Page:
Genuine democracy and the associated general franchise of common and equivalent individual rights and freedoms in our region, the rights of private ownership, freedom of the press, freedom of religion and so much more – are under pressure from unilateral totalitarianism, or its close cousins of the same.
Your children could lose the liberties and freedoms granted to you as a birthright, granted to us who indulgently never really stopped to recognise what an incredible gift that is when held in a genuine form by such a small group of people, in such a small period in the human clock. Never really appreciated because we are so easily distracted by other things.
We must be strong across all fields in Australia and infrastructure is the vital catalyst for nearly all component parts of this quest.
Cities don’t build transport corridors, transport corridors build cities. This nation does not have a city or town over 100,000 people in over 4100 kilometres between Perth and Darwin, although one of the largest ports in the world is Port Hedland.
The largest city away from the coast is Canberra and this has taught us that what seems eminently sensible now did not grow organically but was instead led by government.
Seed infrastructure is essential to inspire or accelerate the growth of cities off the coast. Infrastructure purely on a numbers game to attract investment, when the numbers are not there, works to the favour of the status quo.
What is hailed as a bold, essential step in a capital is so often derided as pork barrelling in a region when decentralisation, or as Minister Bridget McKenzie insists I use in my nomenclature, regionalisation, should have an equal weight in the consideration of investment.
There are so many suggestions about alternate income sources but in circumstances post-COVID-19, which has left us the nation’s biggest debt in history, then we must not merely aspire to, but substantiate.
In a world moving towards ten billion people, food plays a major part and has a bigger future. Minister Littleproud has a role to play that is probably more substantial than any Agriculture Minister prior to him.
We must build the infrastructure to capitalise on this agricultural opportunity. To grow it you need water which needs dams, you need the town or city to attract the vet or the agronomist, the school their children attend, the hospital they have a baby in.
With a population close to 15,000 near the massive Fairbairn Dam, Emerald in the Central Queensland Highlands is an example of dams supporting agriculture, and agriculture inspiring decentralisation. This attracts social infrastructure which further attracts local industry, supporting local mining, earning further export dollars and attracting yet more people.
This initial investment in 1972 of Fairbairn Dam, when the population was merely 650 and at the same time Collinsville had 200, would never have stacked up if the purists had their way. Emerald would not exist as it now does. It is not chicken and egg, it is the seed and the tree. The Productivity Commission and so many other analytical bodies are good at predicting the “here and now” but less capable of assessing potential.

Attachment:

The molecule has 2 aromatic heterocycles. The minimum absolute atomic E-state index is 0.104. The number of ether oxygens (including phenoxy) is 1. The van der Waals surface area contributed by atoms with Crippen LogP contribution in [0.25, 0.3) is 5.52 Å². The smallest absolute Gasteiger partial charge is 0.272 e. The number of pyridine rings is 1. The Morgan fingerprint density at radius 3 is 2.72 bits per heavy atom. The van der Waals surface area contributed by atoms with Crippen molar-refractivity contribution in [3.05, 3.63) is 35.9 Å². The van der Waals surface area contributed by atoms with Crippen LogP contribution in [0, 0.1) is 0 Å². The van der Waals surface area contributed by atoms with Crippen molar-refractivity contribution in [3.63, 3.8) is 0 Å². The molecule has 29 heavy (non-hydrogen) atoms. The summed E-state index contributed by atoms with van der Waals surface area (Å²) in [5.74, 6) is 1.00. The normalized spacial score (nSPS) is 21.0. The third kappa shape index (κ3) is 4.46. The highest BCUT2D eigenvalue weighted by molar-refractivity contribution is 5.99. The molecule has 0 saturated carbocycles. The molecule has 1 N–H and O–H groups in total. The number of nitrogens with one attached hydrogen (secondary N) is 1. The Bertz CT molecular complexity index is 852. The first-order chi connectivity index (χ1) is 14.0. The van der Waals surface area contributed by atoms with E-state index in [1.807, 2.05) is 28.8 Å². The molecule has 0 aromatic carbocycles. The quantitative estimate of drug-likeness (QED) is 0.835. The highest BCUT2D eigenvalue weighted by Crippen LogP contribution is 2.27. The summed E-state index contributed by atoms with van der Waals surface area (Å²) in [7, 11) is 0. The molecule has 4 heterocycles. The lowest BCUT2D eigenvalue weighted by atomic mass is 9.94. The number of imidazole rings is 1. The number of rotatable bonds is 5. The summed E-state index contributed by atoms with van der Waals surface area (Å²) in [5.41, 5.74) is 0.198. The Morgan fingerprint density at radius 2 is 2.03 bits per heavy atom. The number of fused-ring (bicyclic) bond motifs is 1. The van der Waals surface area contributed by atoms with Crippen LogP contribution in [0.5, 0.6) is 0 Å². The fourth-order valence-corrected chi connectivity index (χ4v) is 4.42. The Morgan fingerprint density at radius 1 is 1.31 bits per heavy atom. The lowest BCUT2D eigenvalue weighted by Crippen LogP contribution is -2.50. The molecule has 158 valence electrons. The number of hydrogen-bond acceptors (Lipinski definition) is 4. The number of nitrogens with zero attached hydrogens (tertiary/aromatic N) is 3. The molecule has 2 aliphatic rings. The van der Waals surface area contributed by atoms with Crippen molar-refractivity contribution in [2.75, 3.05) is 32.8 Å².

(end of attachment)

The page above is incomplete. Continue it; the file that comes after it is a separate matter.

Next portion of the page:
Rare earths, as I’m persistently informed by Minister Keith Pitt, are a massive opportunity as an additional mining industry. Keith tells me we must not just dig them up and put them on a train to a port, but process them in Australia and use them to inspire the growth of the economy near the mine. We must borrow from the Emerald example and plant the seed infrastructure that broadens the economy, spreads the population and lifts the living standards.
Critical minerals are critical if you want to live in this century. There are roughly fourteen critical minerals in your iPhone. When it comes to the amount of rare earths needed for Defence equipment, according to a 2013 congressional research service report, a single F35 needs over 400 kilograms and a Virginia-class submarine requires more than 4,000 kilograms. Right now there is a near monopoly in the post-extraction production facilities and it is not an Australian monopoly.
And, just like the nuclear industry, Australia has most of the base material but very little of the manufacturing capacity.
It is in our interest to be a major global source of the metals that result from downstream processing of critical minerals. It is in the interest of all like-minded democracies that Australia is at least an alternate key provider.
We have proved our reliability during the pandemic to the world, with a resources sector that has not only maintained its operations, but broken all export records last financial year.
It is this type of reliability the world will need in coming years to underpin the common purpose of an advanced standard of living from the devices that the world demands.
It is in Australia’s economic interest that the jobs and economic boost that comes from this growth sector occurs here in Australia, or it will be lost to other nations.
The big winner will be Australia in general and regional Australia in particular. Processing hubs in locations such as Gladstone, Dubbo, Mackay, Middle Arm at Darwin and Busselton which will utilise the skills of existing heavy industry workers.
This is not a case of “just transition” but a case of expansion and growth. We are not a clumsy nation, we can do multiple economic tasks at the same time, maintaining our existing industry and building on our strengths.
Naivety is the enemy in becoming internationally competitive. The fundamentals have to be right.
Affordable, reliable electricity and gas, a skilled workforce and a government regulatory system that doesn’t whisper, “Don’t bother starting”.
The green tape, red tape, other tape that make the preamble the economic nemesis, choking investors’ enthusiasm and whittling away any new small entrant of their funds.
We will continue to invest in the Outback Way, an upgrade started by this Coalition Government. We will push on with this, the sealing of the third road East to West across our nation from Winton to Laverton in Western Australia.
By so doing, we will connect the critical earth precincts north of Alice Springs and the gold precincts around Laverton. It will create greater transport capacity for the massive beef industry along this new corridor and allow a greater connection for the current few, who live there, to a basic article of 21st century living, a sealed road.
To move food you need the rail, roads, ports and ships that are built not just for the task at hand but for the future. You have to move opportunity around in a nation adroit to spread substantially from the South East to the Inland from the East Coast to the North West Coast.